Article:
Cleaning Up the Mess: Implementation Strategies in Superfund / Edition 1

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The federal Superfund program for cleaning up America's inactive toxic waste sites is noteworthy not only for its enormous cost-- $15.2 billion has been authorized thus far--but also for its unique design.
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Editorial Reviews

An in-depth study of Superfund operations at hazardous waste sites. In order to find out "what works," the authors examine six Superfund cleanups, including three regions and both "hard" and "easy" sites. They describe various strategies that have been employed by government regulators and the responses to those different strategies by business and local government officials. Annotation c. Book News, Inc., Portland, OR (
Rosemany O'Leary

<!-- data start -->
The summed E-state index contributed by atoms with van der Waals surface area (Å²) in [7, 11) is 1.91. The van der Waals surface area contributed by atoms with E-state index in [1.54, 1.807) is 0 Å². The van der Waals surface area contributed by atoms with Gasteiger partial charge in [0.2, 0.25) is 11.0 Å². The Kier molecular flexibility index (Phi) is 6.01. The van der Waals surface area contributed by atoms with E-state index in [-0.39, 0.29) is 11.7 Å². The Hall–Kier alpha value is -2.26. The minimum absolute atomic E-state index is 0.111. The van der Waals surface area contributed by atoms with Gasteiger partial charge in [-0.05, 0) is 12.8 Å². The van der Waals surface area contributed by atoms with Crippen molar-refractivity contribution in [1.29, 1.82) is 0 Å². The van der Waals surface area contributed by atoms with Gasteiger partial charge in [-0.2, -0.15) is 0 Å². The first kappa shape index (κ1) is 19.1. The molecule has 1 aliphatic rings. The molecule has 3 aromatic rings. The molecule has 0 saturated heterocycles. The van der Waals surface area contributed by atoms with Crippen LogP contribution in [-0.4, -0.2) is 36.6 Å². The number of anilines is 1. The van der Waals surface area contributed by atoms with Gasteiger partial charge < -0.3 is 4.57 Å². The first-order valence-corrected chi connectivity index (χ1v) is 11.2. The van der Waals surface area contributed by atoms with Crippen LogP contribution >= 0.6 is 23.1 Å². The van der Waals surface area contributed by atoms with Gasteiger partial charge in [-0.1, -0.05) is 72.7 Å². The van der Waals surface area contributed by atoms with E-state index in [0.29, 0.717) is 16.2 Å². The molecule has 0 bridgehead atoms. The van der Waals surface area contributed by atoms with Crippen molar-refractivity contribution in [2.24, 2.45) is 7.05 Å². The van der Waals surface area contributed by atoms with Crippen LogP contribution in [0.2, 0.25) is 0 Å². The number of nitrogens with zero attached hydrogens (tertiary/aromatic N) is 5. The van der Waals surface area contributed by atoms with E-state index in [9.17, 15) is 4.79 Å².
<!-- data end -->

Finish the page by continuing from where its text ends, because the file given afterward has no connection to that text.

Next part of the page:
In CLEANING UP THE MESS: IMPLEMENTATION STRATEGIES IN SUPERFUND, Thomas W. Church and Robert T. Nakamura investigate and analyze the strategies of the United States Environmental Protection Agency (EPA) to foster cleanup of hazardous waste sites. The book is a series of case studies with subsequent analysis of "the nitty-gritty" of Superfund decision making. The implementation of the Comprehensive Environmental Response, Compensation and Liability Act (Superfund or CERCLA) is described and advice is given as to how the program might be implemented more effectively. Chapter one sets the stage by explaining the statutory framework of the Superfund statute. The competing implementation strategies of coercion, cooperation, and the "public works" approach (i.e., cleaning up the sites) are overviewed. The authors' case study approach is explained. In Chapter Two, Church and Nakamura discuss Superfund's well known statutory tools, such as strict liability, joint and several liability and retroactive application. Actual implementation strategies are described. Four objectives of the Superfund program are outlined: application of an appropriate remedy; minimum cost to taxpayers, expeditious cleanup of sites; and minimum transaction costs. The next three chapters present case studies of the challenges of implementing Superfund. The authors deftly describe the cases, neatly organized into prosecution, accommodation and public works categories. Assessments of each strategy follow the case studies. The sixth chapter examines "lessons learned" from the case studies with the intent of illuminating what works and what doesn't work in Superfund implementation. To their credit, the authors emphasize that to truly understand Superfund implementation, the reader must clearly understand the turbulent "environment" in which the EPA operates. Examples of sources of constraints include the courts, Congress, the budget, and clashing bureaucratic and political imperatives. Examples of lessons learned, roughly paraphrased, include (1) there are trade-offs among strategies; (2) not all costs and risks associated with cleanups will be borne by private parties; (3) it may be possible in some situations to create a win-win agreement among parties; and (4) each remedy should be site specific. The authors close the book by presenting their "ruminations on reform" which include such ideas as creating conditions favorable to boundary spanning Page 19 follows: among organizations, alternative dispute resolution, creating a new government organization, and modifying incentives, including how we measure Superfund success. Prescriptions for successful privatization of Superfund cleanups are presented, including: considering transaction costs; recognizing how privatization ties the hands of the EPA; developing realistic solutions; promoting government actions that will be perceived as reasonable (because those perceived as unreasonable may prompt resistance). The book is well written and interesting to read. The thesis is clearly stated and developed. To their credit, the authors make clear the limits of their methodology and hence the limits of their analyses. The use of evidence and documentation to back up assertions and conclusions is a particularly strong feature of the book. The book is logically organized. The book would be an excellent text in introductory courses concerning policy implementation, environmental policy and environmental law. It also would be useful for elected officials trying to understand the basics of the Superfund act and program. Finally, the book would be useful for beginning lawyers with little knowledge or experience concerning the intricacies of hazardous waste cleanup. The only shortcoming of the book (which is also a strength) is its simplicity. The authors do not assume that the reader has any knowledge of environmental policy, basic economics, or "Government 101." For example, they go to great lengths to explain concepts such as market failure (p. 17), and the limits of privatization (p. 169). In addition, Church and Nakamura put in writing what most people with some experience in the field already know. The crazy Superfund implementation stories that fuel this work, for example, are the subject of conversation at every American Bar Association convention. Nonetheless, CLEANING UP THE MESS is a fine contribution to the literature. I would not hesitate to use it in my graduate and undergraduate classes. It is especially a "must read" for our newly elected congresspersons interested in responsible government change.